.desktop file that you are currently running
- It is probably in a system location, so copy it to a user location
- Modify the file contents
The normal way to create icons for GUI apps on Linux is to create
.desktop files. These are files describing the shell-style command used to start the program, any additional parameters (such as command line arguments and environment variables specific to the program) as well as some metadata (such as a description, localized names, the actual icon of the program) that graphical desktop environments can use to display icons for the program in their GUI.
Generally speaking, if you create a correct
.desktop file in the correct location, the program will show up in the various GUI menus, and when you click it it will run whatever you put under
Exec. The easiest way to create a "correct" file is to copy an existing working one and modify it. There are many "locations" that these files can go in, but the important distinction is system vs. user files (aka "entries"):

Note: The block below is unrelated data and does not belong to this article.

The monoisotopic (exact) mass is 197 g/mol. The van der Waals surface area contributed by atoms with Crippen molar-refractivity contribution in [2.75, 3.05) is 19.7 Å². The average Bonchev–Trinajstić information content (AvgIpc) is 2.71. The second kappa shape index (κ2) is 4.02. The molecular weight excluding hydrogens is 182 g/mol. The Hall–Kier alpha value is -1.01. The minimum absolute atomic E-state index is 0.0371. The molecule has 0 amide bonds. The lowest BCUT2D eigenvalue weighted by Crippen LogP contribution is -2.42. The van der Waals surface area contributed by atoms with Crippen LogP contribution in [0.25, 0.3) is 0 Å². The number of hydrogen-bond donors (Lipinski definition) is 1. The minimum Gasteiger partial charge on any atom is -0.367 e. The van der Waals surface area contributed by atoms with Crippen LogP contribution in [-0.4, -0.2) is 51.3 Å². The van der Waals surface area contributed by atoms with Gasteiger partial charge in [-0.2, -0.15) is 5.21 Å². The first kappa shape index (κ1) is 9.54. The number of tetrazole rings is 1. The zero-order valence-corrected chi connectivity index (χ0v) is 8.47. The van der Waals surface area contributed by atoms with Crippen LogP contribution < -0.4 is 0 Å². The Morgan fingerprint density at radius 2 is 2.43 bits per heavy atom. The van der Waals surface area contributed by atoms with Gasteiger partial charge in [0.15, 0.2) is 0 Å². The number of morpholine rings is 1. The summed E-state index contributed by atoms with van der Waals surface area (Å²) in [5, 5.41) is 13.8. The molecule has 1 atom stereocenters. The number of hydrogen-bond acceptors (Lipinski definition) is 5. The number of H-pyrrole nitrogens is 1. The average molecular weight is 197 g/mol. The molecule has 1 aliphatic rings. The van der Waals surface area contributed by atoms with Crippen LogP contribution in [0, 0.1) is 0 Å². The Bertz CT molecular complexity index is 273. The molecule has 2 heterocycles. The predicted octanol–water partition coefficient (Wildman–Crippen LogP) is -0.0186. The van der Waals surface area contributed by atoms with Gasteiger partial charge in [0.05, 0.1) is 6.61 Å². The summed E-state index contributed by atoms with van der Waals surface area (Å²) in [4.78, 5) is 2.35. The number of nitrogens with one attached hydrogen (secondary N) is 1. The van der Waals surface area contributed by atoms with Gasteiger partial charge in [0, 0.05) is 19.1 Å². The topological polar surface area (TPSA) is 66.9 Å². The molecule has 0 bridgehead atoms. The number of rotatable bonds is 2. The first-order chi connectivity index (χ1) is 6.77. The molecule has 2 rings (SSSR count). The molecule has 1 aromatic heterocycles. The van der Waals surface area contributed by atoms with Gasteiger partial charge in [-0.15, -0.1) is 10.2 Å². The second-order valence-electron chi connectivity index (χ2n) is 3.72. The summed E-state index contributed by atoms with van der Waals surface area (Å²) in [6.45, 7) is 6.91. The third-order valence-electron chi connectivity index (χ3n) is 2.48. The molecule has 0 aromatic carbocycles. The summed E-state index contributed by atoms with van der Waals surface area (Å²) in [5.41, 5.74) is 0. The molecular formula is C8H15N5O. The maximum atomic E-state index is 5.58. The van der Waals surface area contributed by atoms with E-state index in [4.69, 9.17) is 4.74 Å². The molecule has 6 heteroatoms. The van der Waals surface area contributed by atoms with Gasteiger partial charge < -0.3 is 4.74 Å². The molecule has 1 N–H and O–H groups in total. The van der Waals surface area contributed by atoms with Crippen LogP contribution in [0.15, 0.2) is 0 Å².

- System entries will affect all users on that computer. You will typically need
sudo to edit them. They are usually put there by the package manager, so if you edit the system file and also later update the package and the upstream modifies the
.desktop file, there will be a conflict between changes you made and the new version from upstream. Your package manager will have to resolve this conflict somehow, but it's always much easier to avoid the conflict to begin with and instead edit the user file.
- User entries will be under you home directory (
~) in locations such as
~/.local/share/applications/. If the same program has both a system and a user entry, the user entry will override the system one. Packages do not normally put stuff in
~/.local/share/applications (although the programs themselves might, when run) so this is a safer place to put modified files. You can start by copying the system file to the user location and modifying from there. User files will only apply to you, other users will not see entries you put there.
For details, see: